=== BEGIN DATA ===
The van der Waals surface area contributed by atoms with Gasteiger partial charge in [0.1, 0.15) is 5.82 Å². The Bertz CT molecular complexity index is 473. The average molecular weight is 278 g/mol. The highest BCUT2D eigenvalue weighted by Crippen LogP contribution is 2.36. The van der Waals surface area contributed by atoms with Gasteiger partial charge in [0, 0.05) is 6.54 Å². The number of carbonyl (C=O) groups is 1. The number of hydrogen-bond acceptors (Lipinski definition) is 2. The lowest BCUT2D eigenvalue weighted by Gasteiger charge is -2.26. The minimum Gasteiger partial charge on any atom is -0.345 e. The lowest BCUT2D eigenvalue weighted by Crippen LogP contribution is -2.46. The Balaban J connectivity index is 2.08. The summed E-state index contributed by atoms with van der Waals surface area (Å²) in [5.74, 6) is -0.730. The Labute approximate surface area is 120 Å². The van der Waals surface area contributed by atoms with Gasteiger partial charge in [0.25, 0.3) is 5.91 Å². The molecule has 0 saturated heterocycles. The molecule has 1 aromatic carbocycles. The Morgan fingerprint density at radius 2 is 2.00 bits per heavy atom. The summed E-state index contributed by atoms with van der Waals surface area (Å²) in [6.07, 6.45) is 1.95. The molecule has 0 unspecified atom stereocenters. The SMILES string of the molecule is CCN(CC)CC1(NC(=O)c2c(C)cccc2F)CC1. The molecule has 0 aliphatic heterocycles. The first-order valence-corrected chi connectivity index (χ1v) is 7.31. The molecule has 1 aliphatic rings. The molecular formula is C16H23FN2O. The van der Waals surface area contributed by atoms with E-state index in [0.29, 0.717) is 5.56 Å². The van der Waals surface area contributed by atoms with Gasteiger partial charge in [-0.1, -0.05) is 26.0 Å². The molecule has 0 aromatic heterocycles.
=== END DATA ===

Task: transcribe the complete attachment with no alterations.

The van der Waals surface area contributed by atoms with Gasteiger partial charge in [0.1, 0.15) is 5.82 Å². The Bertz CT molecular complexity index is 473. The average molecular weight is 278 g/mol. The highest BCUT2D eigenvalue weighted by Crippen LogP contribution is 2.36. The van der Waals surface area contributed by atoms with Gasteiger partial charge in [0, 0.05) is 6.54 Å². The number of carbonyl (C=O) groups is 1. The number of hydrogen-bond acceptors (Lipinski definition) is 2. The lowest BCUT2D eigenvalue weighted by Gasteiger charge is -2.26. The minimum Gasteiger partial charge on any atom is -0.345 e. The lowest BCUT2D eigenvalue weighted by Crippen LogP contribution is -2.46. The Balaban J connectivity index is 2.08. The summed E-state index contributed by atoms with van der Waals surface area (Å²) in [5.74, 6) is -0.730. The Labute approximate surface area is 120 Å². The van der Waals surface area contributed by atoms with Gasteiger partial charge in [0.25, 0.3) is 5.91 Å². The molecule has 0 saturated heterocycles. The molecule has 1 aromatic carbocycles. The Morgan fingerprint density at radius 2 is 2.00 bits per heavy atom. The summed E-state index contributed by atoms with van der Waals surface area (Å²) in [6.07, 6.45) is 1.95. The molecule has 0 unspecified atom stereocenters. The SMILES string of the molecule is CCN(CC)CC1(NC(=O)c2c(C)cccc2F)CC1. The molecule has 0 aliphatic heterocycles. The first-order valence-corrected chi connectivity index (χ1v) is 7.31. The molecule has 1 aliphatic rings. The molecular formula is C16H23FN2O. The van der Waals surface area contributed by atoms with E-state index in [0.29, 0.717) is 5.56 Å². The van der Waals surface area contributed by atoms with Gasteiger partial charge in [-0.1, -0.05) is 26.0 Å². The molecule has 0 aromatic heterocycles.